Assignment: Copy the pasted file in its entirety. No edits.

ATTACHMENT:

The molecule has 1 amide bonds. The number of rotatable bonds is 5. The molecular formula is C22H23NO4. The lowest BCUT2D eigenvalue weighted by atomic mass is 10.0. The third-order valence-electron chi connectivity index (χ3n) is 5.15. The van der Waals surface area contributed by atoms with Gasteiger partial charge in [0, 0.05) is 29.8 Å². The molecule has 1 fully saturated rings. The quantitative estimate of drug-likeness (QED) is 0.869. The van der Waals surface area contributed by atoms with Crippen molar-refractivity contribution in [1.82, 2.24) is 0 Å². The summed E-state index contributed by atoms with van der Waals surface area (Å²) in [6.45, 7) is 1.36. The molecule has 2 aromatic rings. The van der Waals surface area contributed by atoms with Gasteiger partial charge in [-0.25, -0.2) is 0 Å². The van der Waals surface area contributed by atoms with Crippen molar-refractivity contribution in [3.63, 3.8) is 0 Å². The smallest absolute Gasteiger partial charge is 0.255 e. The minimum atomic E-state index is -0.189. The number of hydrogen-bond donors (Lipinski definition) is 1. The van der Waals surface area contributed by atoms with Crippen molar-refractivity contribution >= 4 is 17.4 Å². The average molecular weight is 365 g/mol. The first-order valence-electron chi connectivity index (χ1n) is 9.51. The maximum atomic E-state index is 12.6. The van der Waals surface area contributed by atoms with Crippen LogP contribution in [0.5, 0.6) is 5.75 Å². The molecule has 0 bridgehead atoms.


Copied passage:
The molecule has 1 amide bonds. The number of rotatable bonds is 5. The molecular formula is C22H23NO4. The lowest BCUT2D eigenvalue weighted by atomic mass is 10.0. The third-order valence-electron chi connectivity index (χ3n) is 5.15. The van der Waals surface area contributed by atoms with Gasteiger partial charge in [0, 0.05) is 29.8 Å². The molecule has 1 fully saturated rings. The quantitative estimate of drug-likeness (QED) is 0.869. The van der Waals surface area contributed by atoms with Crippen molar-refractivity contribution in [1.82, 2.24) is 0 Å². The summed E-state index contributed by atoms with van der Waals surface area (Å²) in [6.45, 7) is 1.36. The molecule has 2 aromatic rings. The van der Waals surface area contributed by atoms with Gasteiger partial charge in [-0.25, -0.2) is 0 Å². The van der Waals surface area contributed by atoms with Crippen molar-refractivity contribution in [3.63, 3.8) is 0 Å². The smallest absolute Gasteiger partial charge is 0.255 e. The minimum atomic E-state index is -0.189. The number of hydrogen-bond donors (Lipinski definition) is 1. The van der Waals surface area contributed by atoms with Crippen molar-refractivity contribution >= 4 is 17.4 Å². The average molecular weight is 365 g/mol. The first-order valence-electron chi connectivity index (χ1n) is 9.51. The maximum atomic E-state index is 12.6. The van der Waals surface area contributed by atoms with Crippen LogP contribution in [0.5, 0.6) is 5.75 Å². The molecule has 0 bridgehead atoms.